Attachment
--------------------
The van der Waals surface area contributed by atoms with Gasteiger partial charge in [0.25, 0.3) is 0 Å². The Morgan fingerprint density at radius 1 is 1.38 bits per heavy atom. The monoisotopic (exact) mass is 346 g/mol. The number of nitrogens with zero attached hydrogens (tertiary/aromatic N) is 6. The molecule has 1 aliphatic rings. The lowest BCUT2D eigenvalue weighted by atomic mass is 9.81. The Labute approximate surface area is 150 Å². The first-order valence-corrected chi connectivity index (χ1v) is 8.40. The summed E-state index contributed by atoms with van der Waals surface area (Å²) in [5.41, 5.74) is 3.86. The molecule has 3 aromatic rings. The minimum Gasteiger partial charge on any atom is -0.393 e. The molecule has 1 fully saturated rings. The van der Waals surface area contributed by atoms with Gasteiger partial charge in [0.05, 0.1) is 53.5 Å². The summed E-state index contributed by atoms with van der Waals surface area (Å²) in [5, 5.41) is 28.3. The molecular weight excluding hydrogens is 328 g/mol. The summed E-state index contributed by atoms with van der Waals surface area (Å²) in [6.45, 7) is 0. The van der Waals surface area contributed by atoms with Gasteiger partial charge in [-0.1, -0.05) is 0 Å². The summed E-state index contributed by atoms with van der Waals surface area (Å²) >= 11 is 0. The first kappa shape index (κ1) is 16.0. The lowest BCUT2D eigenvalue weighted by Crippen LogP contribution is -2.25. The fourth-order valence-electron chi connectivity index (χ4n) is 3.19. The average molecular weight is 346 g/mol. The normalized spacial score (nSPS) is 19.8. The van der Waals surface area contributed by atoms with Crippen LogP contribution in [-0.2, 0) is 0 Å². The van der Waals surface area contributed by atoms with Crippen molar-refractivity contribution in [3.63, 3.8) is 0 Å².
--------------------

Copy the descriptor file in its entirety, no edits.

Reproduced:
The van der Waals surface area contributed by atoms with Gasteiger partial charge in [0.25, 0.3) is 0 Å². The Morgan fingerprint density at radius 1 is 1.38 bits per heavy atom. The monoisotopic (exact) mass is 346 g/mol. The number of nitrogens with zero attached hydrogens (tertiary/aromatic N) is 6. The molecule has 1 aliphatic rings. The lowest BCUT2D eigenvalue weighted by atomic mass is 9.81. The Labute approximate surface area is 150 Å². The first-order valence-corrected chi connectivity index (χ1v) is 8.40. The summed E-state index contributed by atoms with van der Waals surface area (Å²) in [5.41, 5.74) is 3.86. The molecule has 3 aromatic rings. The minimum Gasteiger partial charge on any atom is -0.393 e. The molecule has 1 fully saturated rings. The van der Waals surface area contributed by atoms with Gasteiger partial charge in [0.05, 0.1) is 53.5 Å². The summed E-state index contributed by atoms with van der Waals surface area (Å²) in [5, 5.41) is 28.3. The molecular weight excluding hydrogens is 328 g/mol. The summed E-state index contributed by atoms with van der Waals surface area (Å²) in [6.45, 7) is 0. The van der Waals surface area contributed by atoms with Gasteiger partial charge in [-0.1, -0.05) is 0 Å². The summed E-state index contributed by atoms with van der Waals surface area (Å²) >= 11 is 0. The first kappa shape index (κ1) is 16.0. The lowest BCUT2D eigenvalue weighted by Crippen LogP contribution is -2.25. The fourth-order valence-electron chi connectivity index (χ4n) is 3.19. The average molecular weight is 346 g/mol. The normalized spacial score (nSPS) is 19.8. The van der Waals surface area contributed by atoms with Crippen LogP contribution in [-0.2, 0) is 0 Å². The van der Waals surface area contributed by atoms with Crippen molar-refractivity contribution in [3.63, 3.8) is 0 Å².